New York Outdoor News Cuffs & Collars – July 13, 2018
(Editor’s note: A criminal charge is merely an allegation that a defendant has committed a violation of the criminal law, and it is not evidence of guilt. All defendants are presumed innocent and entitled to a fair trial, during which it will be the state of New York’s burden to prove guilt beyond a reasonable doubt.)
Muddy water from a construction site
On Feb. 12, ECO Dustin Dainack investigated a tip about muddy water flowing from a large construction site and entering the nearby Blind Brook, a tributary to the Long Island Sound. Dainack hiked along the brook to the back of the 30-acre construction site and observed two areas where turbid water was freely flowing from the site into the brook. Although silt fencing was in place, it was improperly installed. Dainack spoke with the site’s construction manager and issued a summons to the general contracting company in charge of the site for the pollution of waters in contravention of standards for causing the discharge into the brook. The construction manager advised that he would begin working with the site’s engineers and contractors to quickly solve the turbidity problem.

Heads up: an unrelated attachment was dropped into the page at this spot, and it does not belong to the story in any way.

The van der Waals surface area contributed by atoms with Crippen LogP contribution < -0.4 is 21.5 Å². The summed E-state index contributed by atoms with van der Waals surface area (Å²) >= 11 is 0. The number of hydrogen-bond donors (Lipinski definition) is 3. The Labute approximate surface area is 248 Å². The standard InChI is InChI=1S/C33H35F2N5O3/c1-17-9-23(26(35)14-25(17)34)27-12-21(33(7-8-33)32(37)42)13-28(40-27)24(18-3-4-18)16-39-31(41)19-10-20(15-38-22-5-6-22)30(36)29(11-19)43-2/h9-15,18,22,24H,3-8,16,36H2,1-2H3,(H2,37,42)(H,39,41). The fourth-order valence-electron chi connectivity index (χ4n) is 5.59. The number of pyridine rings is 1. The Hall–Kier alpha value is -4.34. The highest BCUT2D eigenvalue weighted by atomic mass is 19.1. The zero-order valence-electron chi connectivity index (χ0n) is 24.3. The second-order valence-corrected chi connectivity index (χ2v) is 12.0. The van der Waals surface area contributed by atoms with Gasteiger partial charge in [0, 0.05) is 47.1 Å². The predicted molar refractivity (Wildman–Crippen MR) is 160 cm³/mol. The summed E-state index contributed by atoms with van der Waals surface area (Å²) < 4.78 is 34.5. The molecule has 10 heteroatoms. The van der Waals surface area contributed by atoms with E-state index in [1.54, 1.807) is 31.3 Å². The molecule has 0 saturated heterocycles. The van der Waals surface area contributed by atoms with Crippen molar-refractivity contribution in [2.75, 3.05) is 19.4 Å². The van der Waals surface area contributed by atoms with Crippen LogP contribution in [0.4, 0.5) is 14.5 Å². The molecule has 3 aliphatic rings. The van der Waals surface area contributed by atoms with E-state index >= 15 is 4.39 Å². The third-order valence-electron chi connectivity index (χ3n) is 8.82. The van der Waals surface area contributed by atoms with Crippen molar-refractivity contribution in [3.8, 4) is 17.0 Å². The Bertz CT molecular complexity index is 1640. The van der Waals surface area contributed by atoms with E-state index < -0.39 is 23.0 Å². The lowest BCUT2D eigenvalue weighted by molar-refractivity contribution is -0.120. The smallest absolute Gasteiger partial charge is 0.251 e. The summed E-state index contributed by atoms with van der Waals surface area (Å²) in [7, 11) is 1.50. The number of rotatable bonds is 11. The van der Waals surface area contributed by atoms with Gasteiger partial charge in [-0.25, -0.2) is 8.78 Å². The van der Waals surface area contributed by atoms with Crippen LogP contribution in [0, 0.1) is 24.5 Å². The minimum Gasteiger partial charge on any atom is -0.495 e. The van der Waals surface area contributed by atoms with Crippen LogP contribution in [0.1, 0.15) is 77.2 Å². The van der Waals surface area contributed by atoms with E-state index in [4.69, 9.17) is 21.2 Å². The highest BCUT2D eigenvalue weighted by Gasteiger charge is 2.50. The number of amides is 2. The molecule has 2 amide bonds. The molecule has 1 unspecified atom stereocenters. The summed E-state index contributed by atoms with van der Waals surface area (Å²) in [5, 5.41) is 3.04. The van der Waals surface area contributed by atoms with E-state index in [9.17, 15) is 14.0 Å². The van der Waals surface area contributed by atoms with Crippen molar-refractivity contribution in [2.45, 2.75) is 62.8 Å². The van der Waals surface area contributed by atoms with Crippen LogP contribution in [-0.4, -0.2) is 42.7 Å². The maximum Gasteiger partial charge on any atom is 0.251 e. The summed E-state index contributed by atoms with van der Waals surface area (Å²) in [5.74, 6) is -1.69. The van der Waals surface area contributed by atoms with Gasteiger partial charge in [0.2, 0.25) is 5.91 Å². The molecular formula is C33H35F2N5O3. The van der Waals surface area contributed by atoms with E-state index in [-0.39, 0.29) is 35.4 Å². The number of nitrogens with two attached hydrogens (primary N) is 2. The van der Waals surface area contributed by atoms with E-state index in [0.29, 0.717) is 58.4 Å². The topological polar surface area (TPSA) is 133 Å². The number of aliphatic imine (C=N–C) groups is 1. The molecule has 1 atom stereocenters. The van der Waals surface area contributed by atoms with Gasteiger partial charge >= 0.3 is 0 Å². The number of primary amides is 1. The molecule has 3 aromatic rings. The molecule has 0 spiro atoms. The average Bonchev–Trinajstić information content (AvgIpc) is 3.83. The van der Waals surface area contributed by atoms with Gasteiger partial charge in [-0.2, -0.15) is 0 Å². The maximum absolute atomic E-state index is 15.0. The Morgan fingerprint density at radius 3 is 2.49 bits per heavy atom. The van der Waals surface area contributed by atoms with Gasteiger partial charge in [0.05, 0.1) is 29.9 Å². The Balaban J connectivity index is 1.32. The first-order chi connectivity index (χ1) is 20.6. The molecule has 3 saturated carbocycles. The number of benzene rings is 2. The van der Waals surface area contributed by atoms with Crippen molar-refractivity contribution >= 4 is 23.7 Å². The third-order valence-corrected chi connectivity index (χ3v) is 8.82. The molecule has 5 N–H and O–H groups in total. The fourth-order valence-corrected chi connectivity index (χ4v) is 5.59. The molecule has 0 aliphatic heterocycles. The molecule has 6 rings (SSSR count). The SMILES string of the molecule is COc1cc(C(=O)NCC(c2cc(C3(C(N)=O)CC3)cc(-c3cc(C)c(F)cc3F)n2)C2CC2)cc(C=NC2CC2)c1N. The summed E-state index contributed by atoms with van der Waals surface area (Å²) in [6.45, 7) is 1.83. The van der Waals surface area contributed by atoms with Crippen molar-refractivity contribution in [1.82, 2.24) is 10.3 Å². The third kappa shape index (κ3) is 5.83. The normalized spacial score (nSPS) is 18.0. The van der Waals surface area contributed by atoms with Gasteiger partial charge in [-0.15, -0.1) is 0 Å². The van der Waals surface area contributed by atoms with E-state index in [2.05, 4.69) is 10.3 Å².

Dry cleaner inspection
ECOs Craig Tompkins and Charles Eyler were on routine patrol in the village of Port Chester on Feb. 13 when they inspected a local dry-cleaning business. The ECOs asked the manager if they used “perc” (perchloroethylene). The manager said they did and pointed the officers to “perc room.” Tompkins and Eyler found that the vapor room door was open and no employees were inside. Further inspection found that the waste container was open and unlabeled, allowing vapors to escape and enter the business. The business was issued three tickets for failing to keep the vapor barrier door closed, failing to label the waste perc container, and failing to keep the waste container tightly sealed, all returnable to Port Chester Village Court.